Topical dorzolamide for macular edema in the early phase after vitrectomy and epiretinal membrane removal
Authors Suzuki T, Hayakawa K, Nakagawa Y, Onouchi H, Ogata M, Kawai K
Received 30 December 2012
Accepted for publication 18 February 2013
Published 19 April 2013 Volume 2013:7 Pages 549—553
Checked for plagiarism Yes
Review by Single anonymous peer review
Peer reviewer comments 3
Takahiro Suzuki, Kenji Hayakawa, Yoshihiro Nakagawa, Hiromi Onouchi, Masafumi Ogata, Kenji Kawai
Department of Ophthalmology, Tokai University School of Medicine, Isehara, Japan
Background: The purpose of this study was to evaluate prospectively the efficacy of a topical carbonic anhydrase inhibitor in macular edema after vitrectomy.
Methods: Forty patients were included, all of whom had undergone vitrectomy combined with phacoemulsification and intraocular lens implantation for epiretinal membrane. Twenty eyes from 40 patients received topical 2% dorzolamide three times a day. The patients were followed up for at least 3 months. In this study, we evaluated the effect of dorzolamide on visual acuity, intraocular pressure, central macular thickness, and aqueous flare.
Results: Mean logarithm of the minimum angle of resolution (logMAR) best-corrected visual acuity preoperatively and 2 weeks, 1 month, and 3 months after surgery was 0.48 ± 0.23, 0.60 ± 0.16, 0.40 ± 0.29, and 0.24 ± 0.32, respectively, in the treatment group, and 0.40 ± 0.09, 0.44 ± 0.12, 0.32 ± 0.10, and 0.16 ± 0.09, respectively, in the control group. No statistically significant difference was observed between the two groups. Mean central macular thickness preoperatively and at 2 weeks and 3 months after surgery was 572.6, 427.2, and 333.4 µm, respectively, in the treatment group, and 571.4, 485.2, and 388.4 µm, respectively, in the control group. Mean aqueous flare preoperatively, and 1 month and 3 months after surgery was 8.6, 34.2, and 23.5 photon counts per millisecond (pc/ms), respectively, in the treatment group, and 9.7, 24.7, and 23.4 pc/ms, respectively, in the control group. No statistically significant differences were observed between data from the two groups. However, statistically significant (P < 0.05) differences in mean central macular thickness at 1 month and mean aqueous flare at 2 weeks after surgery were found between the treatment group (358.8 µm, 36.8 pc/ms) and the control group (467.8 µm, 64.0 pc/ms). Differences in mean intraocular pressure preoperatively and at 2 weeks, 1 month, and 3 months after surgery were not statistically significant between the two groups. Intraocular pressure never exceeded 21 mmHg.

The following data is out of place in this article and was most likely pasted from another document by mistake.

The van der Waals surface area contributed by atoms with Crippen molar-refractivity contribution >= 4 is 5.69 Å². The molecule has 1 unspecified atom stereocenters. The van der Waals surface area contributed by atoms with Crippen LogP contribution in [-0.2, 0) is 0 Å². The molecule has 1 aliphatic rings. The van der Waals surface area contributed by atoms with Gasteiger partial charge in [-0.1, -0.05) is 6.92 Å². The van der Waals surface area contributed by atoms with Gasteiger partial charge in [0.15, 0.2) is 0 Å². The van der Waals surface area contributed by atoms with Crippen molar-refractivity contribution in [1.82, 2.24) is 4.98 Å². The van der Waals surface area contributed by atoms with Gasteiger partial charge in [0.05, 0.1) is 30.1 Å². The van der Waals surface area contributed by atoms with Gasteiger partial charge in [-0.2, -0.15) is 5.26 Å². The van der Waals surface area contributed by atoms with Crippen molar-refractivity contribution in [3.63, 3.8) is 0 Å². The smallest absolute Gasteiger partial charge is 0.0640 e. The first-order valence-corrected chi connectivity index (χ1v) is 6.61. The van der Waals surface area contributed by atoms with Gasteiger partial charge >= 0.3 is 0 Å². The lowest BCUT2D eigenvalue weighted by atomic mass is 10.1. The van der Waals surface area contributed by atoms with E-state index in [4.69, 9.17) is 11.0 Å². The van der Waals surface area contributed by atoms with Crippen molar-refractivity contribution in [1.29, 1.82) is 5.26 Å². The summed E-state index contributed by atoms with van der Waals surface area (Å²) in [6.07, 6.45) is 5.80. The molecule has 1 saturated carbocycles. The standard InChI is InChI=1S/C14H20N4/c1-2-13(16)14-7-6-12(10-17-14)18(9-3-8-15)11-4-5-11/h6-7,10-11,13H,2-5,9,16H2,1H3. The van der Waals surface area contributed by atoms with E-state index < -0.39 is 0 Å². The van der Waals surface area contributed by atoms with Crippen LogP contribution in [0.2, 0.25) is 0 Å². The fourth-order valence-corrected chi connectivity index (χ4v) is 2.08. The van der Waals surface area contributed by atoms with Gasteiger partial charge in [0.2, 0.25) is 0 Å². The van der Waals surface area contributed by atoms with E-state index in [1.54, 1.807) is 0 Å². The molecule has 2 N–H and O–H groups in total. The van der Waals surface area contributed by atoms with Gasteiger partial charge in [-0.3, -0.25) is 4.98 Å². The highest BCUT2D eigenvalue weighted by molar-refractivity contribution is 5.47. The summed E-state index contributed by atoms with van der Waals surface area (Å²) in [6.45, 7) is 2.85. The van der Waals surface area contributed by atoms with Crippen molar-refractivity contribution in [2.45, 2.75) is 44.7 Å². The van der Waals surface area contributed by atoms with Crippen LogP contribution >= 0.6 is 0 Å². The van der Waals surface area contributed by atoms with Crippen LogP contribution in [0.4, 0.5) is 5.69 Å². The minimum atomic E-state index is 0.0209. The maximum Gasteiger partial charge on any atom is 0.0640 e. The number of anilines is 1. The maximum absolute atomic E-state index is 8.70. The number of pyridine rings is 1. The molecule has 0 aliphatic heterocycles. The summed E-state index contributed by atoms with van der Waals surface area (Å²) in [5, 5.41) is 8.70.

Conclusion: Topical dorzolamide significantly reduced mean central macular thickness at 1 month and mean aqueous flare at 2 weeks after surgery for epiretinal membrane compared with controls. Although further investigation of more cases and longer follow-up are needed, this study suggests that topical dorzolamide can be efficacious in reducing macular edema in the early phase after vitrectomy via its anti-inflammatory effect.
Keywords: macular edema, dorzolamide, epiretinal membrane, vitrectomy, anti-inflammatory
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